General Motors’ Lesson to Manufacturers: Transparency Is a Better Risk Reduction Strategy

Posted by on Monday, April 14th, 2014

General Motors learns transparency is the best risk management policy.

General Motors learns transparency is the best risk management policy.
Image courtesy of Flickr user MDGovpics

General Motors Corp. has been through the wringer, we all know. The company narrowly escaped annihilation during the recent recession and appeared to be recovering, but a painful risk reduction and management failure may be undoing all the company’s hard work. Instead of taking on a manufacturing failure head on, the company hid information and now has to pay a steep price.

Many Names for One Big Failure

GlobalRiskInsights.com’s Stephen Slezak called the problem a “strategic failure that materialized from a seemingly ‘low probability’ event.” The U.S. Justice Department is calling it a criminal violation, looking into G.M.’s failure to inform consumers about a vehicle defect that cost at least 13 lives. G.M. faces a cost of $300 million to recall 3.1 million vehicles. Another billion or so may come from the Justice Department investigation.

I’m sure CFO Magazine is regretting its 2013 analysis of G.M.’s risk reduction program when it said, “If any company can be said to have put the ‘enterprise’ in risk management, it’s G.M.” That statement came from a lack of understanding of what went on inside G.M. The company had already survived a recession that should have destroyed it and was suffering from the “too big to fail” mentality.

The company’s former Chairman and CEO, Dan Akerson, said in 2012, “Large, complex, global organizations…don’t fail with one dumb decision. There has to be many, cascading decisions that accumulate to erode your competitive position.” But it was a single unwise decision that led to this glaring risk management failure.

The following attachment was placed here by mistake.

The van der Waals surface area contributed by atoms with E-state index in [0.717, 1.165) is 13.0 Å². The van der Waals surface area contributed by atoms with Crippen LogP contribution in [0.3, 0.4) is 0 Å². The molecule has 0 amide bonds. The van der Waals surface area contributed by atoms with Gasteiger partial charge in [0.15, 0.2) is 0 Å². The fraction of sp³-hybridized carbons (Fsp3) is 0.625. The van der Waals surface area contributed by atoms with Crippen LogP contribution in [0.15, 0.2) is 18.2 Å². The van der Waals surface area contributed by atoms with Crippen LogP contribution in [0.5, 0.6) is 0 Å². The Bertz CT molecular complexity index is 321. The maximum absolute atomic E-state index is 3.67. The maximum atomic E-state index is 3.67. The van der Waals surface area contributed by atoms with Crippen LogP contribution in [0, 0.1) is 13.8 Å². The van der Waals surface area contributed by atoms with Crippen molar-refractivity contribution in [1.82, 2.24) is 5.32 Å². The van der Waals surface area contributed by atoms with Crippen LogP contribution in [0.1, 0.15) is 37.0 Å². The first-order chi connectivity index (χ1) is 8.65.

Hidden Problems Don’t Stay Hidden

According to the New York Times, G.M. knew there was a serious problem with its ignition systems for some time. Strange accidents had been happening since 2005, but not all of them pointed clearly to ignition system problems. But by 2009, it was obvious that a problem was brewing with their low-end models. That’s just about the same time that the company filed for bankruptcy. CNN detailed the events of that year, noting that the federal government poured 19.4 billion into the company to try to save it, and then another 30 million to keep it going while it restructured.

NPR.org’s Tanya Basu presented a revealing timeline of events related to the recalls. G.M. likely believed it would be off the hook for these ignition failures from the restructuring. When the company finally initiated the recall in February 2014, the affected model years ranged from 2005 through 2007. Surely, prior to the recall, the company believed it had fixed the problem and gotten away without incident. After all, two previous investigations from the National Highway Traffic and Safety Administration (NHTSA) had been dropped. It was only after a G.M. engineer testified in June 2013 about G.M.’s knowledge of the problem that the company and the federal government took the issue seriously.

The Snowball Effect

G.M. didn’t tell the bankruptcy court about this problem. So now, on top of the damaged reputation, costs of recall, and potential federal fines, the company faces likely charges of bankruptcy fraud. The court had no opportunity to extend liability for the ignition problems to the restructured company.